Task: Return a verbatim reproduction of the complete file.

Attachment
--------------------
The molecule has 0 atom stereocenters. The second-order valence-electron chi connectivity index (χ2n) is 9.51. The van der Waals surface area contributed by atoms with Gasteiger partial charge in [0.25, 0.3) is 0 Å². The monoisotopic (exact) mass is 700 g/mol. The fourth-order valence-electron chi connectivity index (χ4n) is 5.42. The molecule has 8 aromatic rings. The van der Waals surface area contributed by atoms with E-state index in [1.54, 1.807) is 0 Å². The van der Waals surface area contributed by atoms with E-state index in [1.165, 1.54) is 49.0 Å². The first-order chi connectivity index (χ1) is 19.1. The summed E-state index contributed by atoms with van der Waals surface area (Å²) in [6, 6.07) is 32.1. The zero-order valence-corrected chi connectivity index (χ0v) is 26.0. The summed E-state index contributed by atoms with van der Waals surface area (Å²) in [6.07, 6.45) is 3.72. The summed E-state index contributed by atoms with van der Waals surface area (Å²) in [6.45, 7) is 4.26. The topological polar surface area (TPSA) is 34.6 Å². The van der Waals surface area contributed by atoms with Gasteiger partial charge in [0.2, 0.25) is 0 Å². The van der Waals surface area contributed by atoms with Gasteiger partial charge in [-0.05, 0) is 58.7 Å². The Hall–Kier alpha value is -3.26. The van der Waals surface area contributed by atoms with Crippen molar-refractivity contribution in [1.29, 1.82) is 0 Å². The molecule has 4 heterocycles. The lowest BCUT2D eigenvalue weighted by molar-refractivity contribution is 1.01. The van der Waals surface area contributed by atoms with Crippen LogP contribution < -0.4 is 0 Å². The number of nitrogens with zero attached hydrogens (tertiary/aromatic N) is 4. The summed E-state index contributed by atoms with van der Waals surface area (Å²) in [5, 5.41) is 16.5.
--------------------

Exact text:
The molecule has 0 atom stereocenters. The second-order valence-electron chi connectivity index (χ2n) is 9.51. The van der Waals surface area contributed by atoms with Gasteiger partial charge in [0.25, 0.3) is 0 Å². The monoisotopic (exact) mass is 700 g/mol. The fourth-order valence-electron chi connectivity index (χ4n) is 5.42. The molecule has 8 aromatic rings. The van der Waals surface area contributed by atoms with E-state index in [1.54, 1.807) is 0 Å². The van der Waals surface area contributed by atoms with E-state index in [1.165, 1.54) is 49.0 Å². The first-order chi connectivity index (χ1) is 19.1. The summed E-state index contributed by atoms with van der Waals surface area (Å²) in [6, 6.07) is 32.1. The zero-order valence-corrected chi connectivity index (χ0v) is 26.0. The summed E-state index contributed by atoms with van der Waals surface area (Å²) in [6.07, 6.45) is 3.72. The summed E-state index contributed by atoms with van der Waals surface area (Å²) in [6.45, 7) is 4.26. The topological polar surface area (TPSA) is 34.6 Å². The van der Waals surface area contributed by atoms with Gasteiger partial charge in [0.2, 0.25) is 0 Å². The van der Waals surface area contributed by atoms with Gasteiger partial charge in [-0.05, 0) is 58.7 Å². The Hall–Kier alpha value is -3.26. The van der Waals surface area contributed by atoms with Crippen molar-refractivity contribution in [1.29, 1.82) is 0 Å². The molecule has 4 heterocycles. The lowest BCUT2D eigenvalue weighted by molar-refractivity contribution is 1.01. The van der Waals surface area contributed by atoms with Crippen LogP contribution < -0.4 is 0 Å². The number of nitrogens with zero attached hydrogens (tertiary/aromatic N) is 4. The summed E-state index contributed by atoms with van der Waals surface area (Å²) in [5, 5.41) is 16.5.